By Porter Anderson, Editor-in-Chief | @Porter_Anderson
Orwell and Steinbeck, Kazantzakis and BakradzeHere at Publishing Perspectives, we look frequently at the freedom to publish and its challenges—the publishing industry’s evocation of freedom of expression.
The consumer-side reflection of this, of course, is the freedom to read. And since 1982, Banned Books Week has usually been observed near the end of September, a program devised to highlight and focus on the freedom to read what one chooses: “free and open access to information.”
In many instances, observances honor books that have been banned at times by a range of authorities and in myriad settings. On Monday (September 27), for example, the staff of USA Today produced a series of defenses of 30 books banned at times, ironically quite often in educational arenas. They include The Curious Incident of the Dog in the Night-Time by the English author Mark Haddon, who on Thursday (September 30) helped launch the Society of Authors’ new campaign calling for book-cover credit for translators.
The Democratic Republic of Georgia knows something about book bannings, of course, and in that former Soviet state, an exhibition called Untamed Books: Banned Books Week in Georgia is running through Saturday (October 2), hosted by two publishing houses, Intelekti and Artanuji. The site of the show is the Literature Museum in Tbilisi—the current UNESCO World Book Capital.
The museum has partnered with the publishers to produce the event, and as Frankfurter Buchmesse trade visitors will recall from the Guest of Honor Georgia pavilion in 2018, the Georgian alphabet in itself has become a symbol of independence and courage.
The show highlights some 50 books in Georgian or other languages, written—and banned—in a multitude of times, places, and political climates. Each book is presented with an explication of why it ran afoul of authorities. Among these works are:
- Animal Farm and 1984 by George Orwell
- Doctor Zhivago by Boris Pasternak
- The Color Purple by Alice Walker
- Zinky Boys by Svetlana Alexievich
- Putin’s Russia by Anna Politkovskaya
- Of Mice and Men by John Steinbeck
- The Kite Runner by Khaled Hosseini;
- The Last Temptation of Christ by Nikos Kazantzakis
- The epic Georgian 12th-century poem The Night in the Panther’s Skin by Shota Rustaveli
- Die Gemordete Seele (The Murdered Soul) by Grigol Robakidze, a Georgian writer whose work was banned in the Soviet era
- Taming Literature by Georgia’s Akaki Bakradze, the title that inspires the name of the exhibition
Untamed Books had its formal opening on Tuesday (September 28) with key Georgian translators and literary critics on-hand including Levan Berdzenishvili, Ani Kopaliani, Lasha Bakradze, Paata Shamugia, Zaal Chkheidze, and Shorena Lebanidze. Their commentary was accompanied by welcoming remarks from Intelekti’s Gvantsa Jobava and Artanuji’s Zviad Kvaratskhelia.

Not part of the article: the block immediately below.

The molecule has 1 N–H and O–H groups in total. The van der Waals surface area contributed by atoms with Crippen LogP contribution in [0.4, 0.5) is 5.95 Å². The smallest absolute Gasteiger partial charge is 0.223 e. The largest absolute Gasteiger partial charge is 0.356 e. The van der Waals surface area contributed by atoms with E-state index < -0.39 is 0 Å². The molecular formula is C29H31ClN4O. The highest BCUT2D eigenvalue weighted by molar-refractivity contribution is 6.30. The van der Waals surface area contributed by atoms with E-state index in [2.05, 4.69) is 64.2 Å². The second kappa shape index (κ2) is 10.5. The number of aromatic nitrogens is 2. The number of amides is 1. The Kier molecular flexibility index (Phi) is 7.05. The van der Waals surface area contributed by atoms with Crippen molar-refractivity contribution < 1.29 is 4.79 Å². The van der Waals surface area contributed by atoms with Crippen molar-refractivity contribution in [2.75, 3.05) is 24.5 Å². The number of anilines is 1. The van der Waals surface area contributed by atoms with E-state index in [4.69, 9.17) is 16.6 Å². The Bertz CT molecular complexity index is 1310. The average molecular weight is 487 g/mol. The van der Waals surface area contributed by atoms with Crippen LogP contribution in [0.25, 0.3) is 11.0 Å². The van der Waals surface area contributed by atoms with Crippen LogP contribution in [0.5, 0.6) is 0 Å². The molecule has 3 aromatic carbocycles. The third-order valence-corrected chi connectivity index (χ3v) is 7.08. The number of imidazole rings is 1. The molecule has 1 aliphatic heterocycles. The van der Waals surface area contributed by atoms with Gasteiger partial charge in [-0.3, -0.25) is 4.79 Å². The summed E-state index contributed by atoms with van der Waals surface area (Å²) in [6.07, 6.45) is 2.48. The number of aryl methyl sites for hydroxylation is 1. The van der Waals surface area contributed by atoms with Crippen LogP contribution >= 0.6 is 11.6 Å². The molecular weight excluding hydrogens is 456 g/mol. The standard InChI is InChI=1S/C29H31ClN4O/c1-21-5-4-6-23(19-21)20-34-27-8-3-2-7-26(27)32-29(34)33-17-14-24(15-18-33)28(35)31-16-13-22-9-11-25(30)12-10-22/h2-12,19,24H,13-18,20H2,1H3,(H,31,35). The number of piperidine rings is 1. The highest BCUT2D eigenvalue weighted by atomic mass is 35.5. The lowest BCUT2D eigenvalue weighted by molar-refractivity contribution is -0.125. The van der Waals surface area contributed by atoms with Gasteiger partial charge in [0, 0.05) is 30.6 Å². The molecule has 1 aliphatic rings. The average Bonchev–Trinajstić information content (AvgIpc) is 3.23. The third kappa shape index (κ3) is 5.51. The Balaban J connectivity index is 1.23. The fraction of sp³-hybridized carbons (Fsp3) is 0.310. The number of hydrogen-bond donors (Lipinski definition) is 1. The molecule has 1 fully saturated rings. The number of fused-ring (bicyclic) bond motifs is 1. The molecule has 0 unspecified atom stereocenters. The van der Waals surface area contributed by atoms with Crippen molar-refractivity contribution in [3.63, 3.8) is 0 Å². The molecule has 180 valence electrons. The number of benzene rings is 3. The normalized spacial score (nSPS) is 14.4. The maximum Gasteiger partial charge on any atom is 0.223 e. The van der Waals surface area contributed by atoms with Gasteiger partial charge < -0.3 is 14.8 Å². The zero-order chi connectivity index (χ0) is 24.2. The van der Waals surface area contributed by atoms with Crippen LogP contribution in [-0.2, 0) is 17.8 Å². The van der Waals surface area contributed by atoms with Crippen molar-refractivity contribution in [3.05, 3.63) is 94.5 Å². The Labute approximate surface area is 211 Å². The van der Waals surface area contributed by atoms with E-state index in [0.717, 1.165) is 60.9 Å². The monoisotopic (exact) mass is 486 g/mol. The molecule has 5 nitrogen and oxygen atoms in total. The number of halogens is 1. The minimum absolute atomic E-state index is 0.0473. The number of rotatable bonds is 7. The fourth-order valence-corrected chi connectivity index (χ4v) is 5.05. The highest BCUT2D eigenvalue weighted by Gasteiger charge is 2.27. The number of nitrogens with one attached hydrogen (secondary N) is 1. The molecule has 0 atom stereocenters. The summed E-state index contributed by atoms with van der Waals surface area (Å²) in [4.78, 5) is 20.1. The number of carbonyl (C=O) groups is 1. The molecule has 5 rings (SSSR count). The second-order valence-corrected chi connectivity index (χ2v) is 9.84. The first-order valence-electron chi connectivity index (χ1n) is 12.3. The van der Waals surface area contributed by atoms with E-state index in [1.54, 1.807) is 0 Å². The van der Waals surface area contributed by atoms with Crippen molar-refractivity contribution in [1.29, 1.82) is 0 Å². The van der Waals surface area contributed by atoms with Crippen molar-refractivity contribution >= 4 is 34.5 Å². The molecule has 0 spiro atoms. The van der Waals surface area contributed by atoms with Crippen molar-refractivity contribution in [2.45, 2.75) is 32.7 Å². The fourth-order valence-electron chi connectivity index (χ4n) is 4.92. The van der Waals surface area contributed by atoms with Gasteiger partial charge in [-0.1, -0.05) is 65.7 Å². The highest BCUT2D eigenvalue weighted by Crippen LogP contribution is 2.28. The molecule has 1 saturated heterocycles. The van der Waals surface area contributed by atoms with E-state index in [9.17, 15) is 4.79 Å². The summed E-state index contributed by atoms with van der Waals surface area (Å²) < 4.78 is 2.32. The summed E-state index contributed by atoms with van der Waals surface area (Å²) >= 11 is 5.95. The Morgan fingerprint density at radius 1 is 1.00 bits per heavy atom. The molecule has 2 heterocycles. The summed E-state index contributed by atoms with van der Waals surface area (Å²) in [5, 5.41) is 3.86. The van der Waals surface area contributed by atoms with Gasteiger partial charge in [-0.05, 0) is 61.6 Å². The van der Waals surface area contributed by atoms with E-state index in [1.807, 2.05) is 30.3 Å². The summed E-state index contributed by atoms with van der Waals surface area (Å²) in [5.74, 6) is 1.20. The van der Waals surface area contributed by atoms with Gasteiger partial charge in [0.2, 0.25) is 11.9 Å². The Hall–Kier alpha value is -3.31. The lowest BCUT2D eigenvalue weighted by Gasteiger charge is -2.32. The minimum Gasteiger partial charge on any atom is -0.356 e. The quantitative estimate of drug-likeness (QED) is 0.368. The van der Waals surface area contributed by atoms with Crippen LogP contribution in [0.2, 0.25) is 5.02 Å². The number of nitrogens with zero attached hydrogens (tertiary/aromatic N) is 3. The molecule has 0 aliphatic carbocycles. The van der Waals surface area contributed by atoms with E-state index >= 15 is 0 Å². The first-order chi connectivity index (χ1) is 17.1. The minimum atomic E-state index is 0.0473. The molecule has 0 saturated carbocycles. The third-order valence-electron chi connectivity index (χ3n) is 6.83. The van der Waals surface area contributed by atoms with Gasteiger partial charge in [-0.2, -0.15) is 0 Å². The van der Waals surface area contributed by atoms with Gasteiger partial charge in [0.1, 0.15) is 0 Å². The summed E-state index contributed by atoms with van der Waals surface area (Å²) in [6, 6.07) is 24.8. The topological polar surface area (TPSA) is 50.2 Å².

Kristenn Einarsson, the longtime chair of the International Publishers Association’s (IPA) Freedom to Publish committee—which annually awards the Prix Voltaire for publishing valor in the face of conflict—delivered a video address to the opening ceremony. We’ll embed Einarsson’s video for you below, with a transcript of his comments in which he praised Untamed Books, saying, “It’s important that literature is not tamed by authorities.”
Gvantsa Jobava: ‘When Censors Controlled Everything’
It will surprise no one in Publishing Perspectives‘ international readership to learn that the organizer of Untamed Books is Gvantsa Jobava, a member of the IPA’s Freedom to Publish committee and one of Georgia’s and Europe’s most reliable activists for literature.
“One of the most dangerous models of censorship, self-censorship, is always dozing off somewhere on the sofa placed nearby us. At any time it can wake up.”Gvantsa Jobava
“We started celebrating Banned Books Week in Georgia in 2018,” she says, “as an initiative of the publishing houses Intelekti and Artanuji. This developed as a follow-up project to our publishing series Banned Books Shelf in which we collected and published absolutely amazing books from different periods and different territories of the world, books that were burned, banned, or challenged, because of the brilliant ideas about freedom, equality, and love they were spreading around.
“Our readers really loved those books, so we were inspired to do more to promote freedom of expression and freedom to publish in our country.
“Georgia’s Soviet history of the last century is full of stories about banned literature and punished writers. After the Soviet Union collapsed, the history of censorship left us and now we have a slight sense of relief because luckily it now belongs to our past, when the censors reviewed and controlled everything in any way associated with creativity and thinking: literature and writing, scientific papers, film, theater, and the visual arts.”